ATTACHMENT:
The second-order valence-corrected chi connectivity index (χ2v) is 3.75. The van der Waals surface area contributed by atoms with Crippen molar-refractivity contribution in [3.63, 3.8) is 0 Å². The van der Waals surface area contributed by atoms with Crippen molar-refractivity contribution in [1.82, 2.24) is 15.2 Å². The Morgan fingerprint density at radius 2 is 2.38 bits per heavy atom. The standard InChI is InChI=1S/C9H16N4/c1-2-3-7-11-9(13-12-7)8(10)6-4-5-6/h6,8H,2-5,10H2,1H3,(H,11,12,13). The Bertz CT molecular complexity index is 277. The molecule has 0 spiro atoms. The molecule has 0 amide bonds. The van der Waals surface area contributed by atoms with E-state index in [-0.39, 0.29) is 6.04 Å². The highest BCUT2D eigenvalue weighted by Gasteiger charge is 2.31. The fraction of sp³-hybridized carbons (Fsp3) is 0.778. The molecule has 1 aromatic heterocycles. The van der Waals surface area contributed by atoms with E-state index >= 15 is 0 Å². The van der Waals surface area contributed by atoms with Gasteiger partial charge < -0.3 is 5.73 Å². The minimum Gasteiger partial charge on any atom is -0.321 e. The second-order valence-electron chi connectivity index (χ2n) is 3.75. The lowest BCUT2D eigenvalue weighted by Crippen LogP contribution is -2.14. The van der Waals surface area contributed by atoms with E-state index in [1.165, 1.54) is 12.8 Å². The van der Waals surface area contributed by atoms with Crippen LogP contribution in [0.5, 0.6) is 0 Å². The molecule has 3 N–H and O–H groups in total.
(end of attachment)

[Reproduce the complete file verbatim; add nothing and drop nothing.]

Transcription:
The second-order valence-corrected chi connectivity index (χ2v) is 3.75. The van der Waals surface area contributed by atoms with Crippen molar-refractivity contribution in [3.63, 3.8) is 0 Å². The van der Waals surface area contributed by atoms with Crippen molar-refractivity contribution in [1.82, 2.24) is 15.2 Å². The Morgan fingerprint density at radius 2 is 2.38 bits per heavy atom. The standard InChI is InChI=1S/C9H16N4/c1-2-3-7-11-9(13-12-7)8(10)6-4-5-6/h6,8H,2-5,10H2,1H3,(H,11,12,13). The Bertz CT molecular complexity index is 277. The molecule has 0 spiro atoms. The molecule has 0 amide bonds. The van der Waals surface area contributed by atoms with E-state index in [-0.39, 0.29) is 6.04 Å². The highest BCUT2D eigenvalue weighted by Gasteiger charge is 2.31. The fraction of sp³-hybridized carbons (Fsp3) is 0.778. The molecule has 1 aromatic heterocycles. The van der Waals surface area contributed by atoms with E-state index >= 15 is 0 Å². The van der Waals surface area contributed by atoms with Gasteiger partial charge < -0.3 is 5.73 Å². The minimum Gasteiger partial charge on any atom is -0.321 e. The second-order valence-electron chi connectivity index (χ2n) is 3.75. The lowest BCUT2D eigenvalue weighted by Crippen LogP contribution is -2.14. The van der Waals surface area contributed by atoms with E-state index in [1.165, 1.54) is 12.8 Å². The van der Waals surface area contributed by atoms with Crippen LogP contribution in [0.5, 0.6) is 0 Å². The molecule has 3 N–H and O–H groups in total.